Fig. 2
Fig. 2

CONSORT flowchart of the randomization and course of the B’more Healthy Communities for Kids intervention

Promotion of healthier alternatives to beverages and snacks in the BHCK intervention

The BHCK intervention was divided into three phases, each lasting 2 months: 1) healthier beverages, 2) healthier snacks, and 3) healthier cooking methods. A fourth phase (review) was implemented in wave 2 only. During the healthier beverages phase, the program promoted healthier alternatives to SSBs [i.e., lower-sugar fruit drinks (25–75% less sugar than the original version), sugar-free drink mixes, zero-calorie flavored water, diet or low-sugar soda, and water] as part of each component (social media, small food stores, recreation center, youth-leader, wholesaler, policy) across all levels (individual, household, environmental, and policy). During the healthier snacks phase, BHCK promoted low-fat and low-sugar alternatives to unhealthier snacks, including low-fat yogurt, low-fat popcorn, fresh fruits, fresh vegetables, low-sugar granola bars, and mixed fruit in 100% fruit juice. In the healthier cooking phase, the intervention promoted cooking ingredients, such as low-sugar cereals, low-fat milk, 100% whole wheat bread, fresh/canned/frozen vegetables across all BHCK components.

Multilevel multicomponent B’more healthy communities for kids intervention

BHCK encompassed 4 different socioecological levels – policy, environmental, interpersonal and intrapersonal – as well as multiple components involving wholesalers, small food stores (corner stores and carryout restaurants), recreation centers/peer-mentors, and social media. The BHCK components are described below.

Wholesaler

We partnered with three wholesalers in Baltimore City, and each was encouraged to stock BHCK-promoted food items. Foods and beverages were promoted through signage, in which a shelf-label was placed by a BHCK-interventionist in the wholesale stores highlighting the promoted item to storeowners [29]. Wholesalers also provided a $50 gift card to small stores participating in the program at the beginning of each phase to encourage initial stocking of a new promoted item (funded by BHCK).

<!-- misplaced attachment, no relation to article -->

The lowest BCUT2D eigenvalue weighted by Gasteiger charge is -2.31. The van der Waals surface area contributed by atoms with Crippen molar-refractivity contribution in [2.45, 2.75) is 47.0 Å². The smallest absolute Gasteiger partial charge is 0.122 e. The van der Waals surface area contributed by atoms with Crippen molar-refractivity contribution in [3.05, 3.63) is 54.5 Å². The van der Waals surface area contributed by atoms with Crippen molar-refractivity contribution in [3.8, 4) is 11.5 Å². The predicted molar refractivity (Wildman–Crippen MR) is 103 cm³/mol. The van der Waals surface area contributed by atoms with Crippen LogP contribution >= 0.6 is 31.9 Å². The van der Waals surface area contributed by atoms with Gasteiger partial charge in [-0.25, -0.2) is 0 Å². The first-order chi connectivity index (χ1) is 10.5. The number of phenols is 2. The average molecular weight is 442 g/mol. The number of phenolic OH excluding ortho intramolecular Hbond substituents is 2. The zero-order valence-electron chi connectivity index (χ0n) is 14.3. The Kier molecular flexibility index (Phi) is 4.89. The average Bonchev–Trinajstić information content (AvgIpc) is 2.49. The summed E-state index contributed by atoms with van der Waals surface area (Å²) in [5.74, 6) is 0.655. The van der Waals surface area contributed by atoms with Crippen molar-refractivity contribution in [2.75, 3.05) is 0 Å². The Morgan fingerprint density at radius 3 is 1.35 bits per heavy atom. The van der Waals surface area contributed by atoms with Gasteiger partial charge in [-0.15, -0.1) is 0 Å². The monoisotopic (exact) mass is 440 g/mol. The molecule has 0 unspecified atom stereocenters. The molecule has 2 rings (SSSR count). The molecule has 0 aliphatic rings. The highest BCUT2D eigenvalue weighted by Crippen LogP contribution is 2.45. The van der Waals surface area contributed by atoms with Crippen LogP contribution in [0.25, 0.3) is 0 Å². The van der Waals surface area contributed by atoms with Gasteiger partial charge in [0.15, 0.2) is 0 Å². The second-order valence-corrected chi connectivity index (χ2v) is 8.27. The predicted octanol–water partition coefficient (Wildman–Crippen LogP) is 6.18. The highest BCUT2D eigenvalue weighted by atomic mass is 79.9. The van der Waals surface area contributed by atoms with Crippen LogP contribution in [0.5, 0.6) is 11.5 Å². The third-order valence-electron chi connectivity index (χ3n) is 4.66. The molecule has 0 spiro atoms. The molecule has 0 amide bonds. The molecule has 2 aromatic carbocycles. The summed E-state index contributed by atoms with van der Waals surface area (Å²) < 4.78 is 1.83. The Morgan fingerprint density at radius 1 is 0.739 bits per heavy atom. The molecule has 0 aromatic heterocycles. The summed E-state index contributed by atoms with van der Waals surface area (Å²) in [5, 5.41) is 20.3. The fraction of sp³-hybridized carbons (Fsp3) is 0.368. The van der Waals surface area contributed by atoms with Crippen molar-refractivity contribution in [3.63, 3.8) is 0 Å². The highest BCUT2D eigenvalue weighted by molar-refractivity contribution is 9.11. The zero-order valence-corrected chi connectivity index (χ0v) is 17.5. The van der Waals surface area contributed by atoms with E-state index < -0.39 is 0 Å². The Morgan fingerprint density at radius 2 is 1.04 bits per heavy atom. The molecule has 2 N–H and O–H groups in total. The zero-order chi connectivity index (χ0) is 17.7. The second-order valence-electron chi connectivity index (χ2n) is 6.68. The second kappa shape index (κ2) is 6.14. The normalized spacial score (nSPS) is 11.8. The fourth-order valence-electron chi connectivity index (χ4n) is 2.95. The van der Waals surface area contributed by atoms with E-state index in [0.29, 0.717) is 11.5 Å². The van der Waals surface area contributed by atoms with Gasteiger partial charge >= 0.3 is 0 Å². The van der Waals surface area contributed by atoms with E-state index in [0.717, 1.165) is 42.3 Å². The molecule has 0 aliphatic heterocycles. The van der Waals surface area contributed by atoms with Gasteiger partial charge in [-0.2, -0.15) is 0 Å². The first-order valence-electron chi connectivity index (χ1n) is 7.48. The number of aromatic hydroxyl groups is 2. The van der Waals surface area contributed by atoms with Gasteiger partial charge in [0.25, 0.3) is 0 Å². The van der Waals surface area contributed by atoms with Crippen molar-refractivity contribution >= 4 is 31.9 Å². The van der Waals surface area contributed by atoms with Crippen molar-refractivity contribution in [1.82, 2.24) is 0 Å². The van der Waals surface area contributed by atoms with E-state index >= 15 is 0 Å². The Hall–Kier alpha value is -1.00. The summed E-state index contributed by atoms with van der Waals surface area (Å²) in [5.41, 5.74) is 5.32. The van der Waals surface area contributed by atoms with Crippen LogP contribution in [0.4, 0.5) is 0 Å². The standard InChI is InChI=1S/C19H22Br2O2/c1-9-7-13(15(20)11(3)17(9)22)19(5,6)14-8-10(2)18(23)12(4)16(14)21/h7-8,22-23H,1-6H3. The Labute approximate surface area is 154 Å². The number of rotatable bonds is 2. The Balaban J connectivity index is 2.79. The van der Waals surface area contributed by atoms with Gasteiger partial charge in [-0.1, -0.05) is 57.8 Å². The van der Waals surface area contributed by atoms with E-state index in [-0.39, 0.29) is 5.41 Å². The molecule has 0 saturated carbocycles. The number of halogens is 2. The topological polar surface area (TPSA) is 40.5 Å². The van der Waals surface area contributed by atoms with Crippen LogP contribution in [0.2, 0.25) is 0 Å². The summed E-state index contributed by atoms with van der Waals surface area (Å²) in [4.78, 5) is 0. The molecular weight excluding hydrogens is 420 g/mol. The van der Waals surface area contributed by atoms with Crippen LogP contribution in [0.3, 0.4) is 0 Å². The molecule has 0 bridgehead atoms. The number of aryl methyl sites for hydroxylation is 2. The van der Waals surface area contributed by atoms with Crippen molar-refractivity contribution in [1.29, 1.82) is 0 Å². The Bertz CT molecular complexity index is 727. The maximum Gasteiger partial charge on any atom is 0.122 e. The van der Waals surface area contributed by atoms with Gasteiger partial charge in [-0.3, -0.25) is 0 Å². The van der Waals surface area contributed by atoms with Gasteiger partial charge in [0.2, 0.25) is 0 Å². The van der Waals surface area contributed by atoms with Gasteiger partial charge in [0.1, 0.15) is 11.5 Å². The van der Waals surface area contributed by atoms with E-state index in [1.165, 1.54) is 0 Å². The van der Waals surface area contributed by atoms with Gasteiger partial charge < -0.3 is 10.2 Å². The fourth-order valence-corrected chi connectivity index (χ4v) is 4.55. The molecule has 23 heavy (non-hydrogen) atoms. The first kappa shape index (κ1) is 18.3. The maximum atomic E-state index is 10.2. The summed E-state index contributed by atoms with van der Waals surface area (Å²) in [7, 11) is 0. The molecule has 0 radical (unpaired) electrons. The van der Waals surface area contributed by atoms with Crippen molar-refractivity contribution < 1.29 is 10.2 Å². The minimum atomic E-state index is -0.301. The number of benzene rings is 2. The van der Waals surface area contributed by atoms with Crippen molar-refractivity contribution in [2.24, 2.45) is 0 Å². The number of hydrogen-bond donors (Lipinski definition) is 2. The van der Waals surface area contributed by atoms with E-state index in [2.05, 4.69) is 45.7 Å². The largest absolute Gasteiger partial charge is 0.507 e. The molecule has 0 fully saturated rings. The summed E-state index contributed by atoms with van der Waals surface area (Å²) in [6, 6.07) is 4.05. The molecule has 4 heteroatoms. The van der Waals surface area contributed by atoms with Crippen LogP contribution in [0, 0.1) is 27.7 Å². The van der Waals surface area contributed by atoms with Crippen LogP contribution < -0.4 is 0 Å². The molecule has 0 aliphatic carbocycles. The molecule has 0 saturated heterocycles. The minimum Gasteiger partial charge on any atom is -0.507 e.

Corner stores and carryout restaurants

We recruited 3–4 corner stores and carryout restaurants in each BHCK zone. We worked with storeowners in intervention zones to improve supply and demand for healthier options of food and beverages [29]. Small retailers were provided with gift cards from wholesalers, a stocking sheet with the promoted items, and were encouraged to stock at least one new promoted item every other week. Moreover, storeowners watched six training videos that provided information about the program, how to best improve customer relations, and use of healthier cooking methods (carryout owners only) [30, 31]. After completing each training module, owners were offered store supplies as a reward, ranging from produce baskets to refrigerators. To increase demand for healthier alternatives, we used materials and incentives (point-of-purchasing promotion and giveaways), and in-store taste tests, for example, fruit flavored water, baby carrots, and low-sugar granola bars, during two-hour educational sessions (delivered every other week in each intervention store by BHCK-interventionists). Posters and handouts promoting the food items were placed in all intervention stores.

Recreation centers

Prior to the intervention, youth leaders (Baltimore City college students) were trained by BHCK-interventionists in leadership and nutrition to conduct educational sessions in 14-intervention recreation centers with children through a peer-intervention approach [32]. Youth leaders were involved in the delivery of the intervention based on the perspectives of social cognitive theory, as a way to enable mentees to model mentors’ health behavior [33]. Fourteen sessions implemented every other week (total of 6 months) by youth leaders followed the themes of each BHCK phase. Nutrition sessions lasted 1 h, during which youth leaders implemented the BHCK nutrition curriculum with hands-on activities related to the different sugar and fat content in each drink and snack, and introduced a traffic light labeling method for beverages and snacks [34]. Giveaways and taste-tests were also conducted at the end of each session that aligned with the lesson. All children in the 9–15-year range attending the after-school program at the time of the intervention could participate in the nutrition education sessions. Although recruitment also occurred in recreation centers, study participant youth were not required to attend intervention sessions.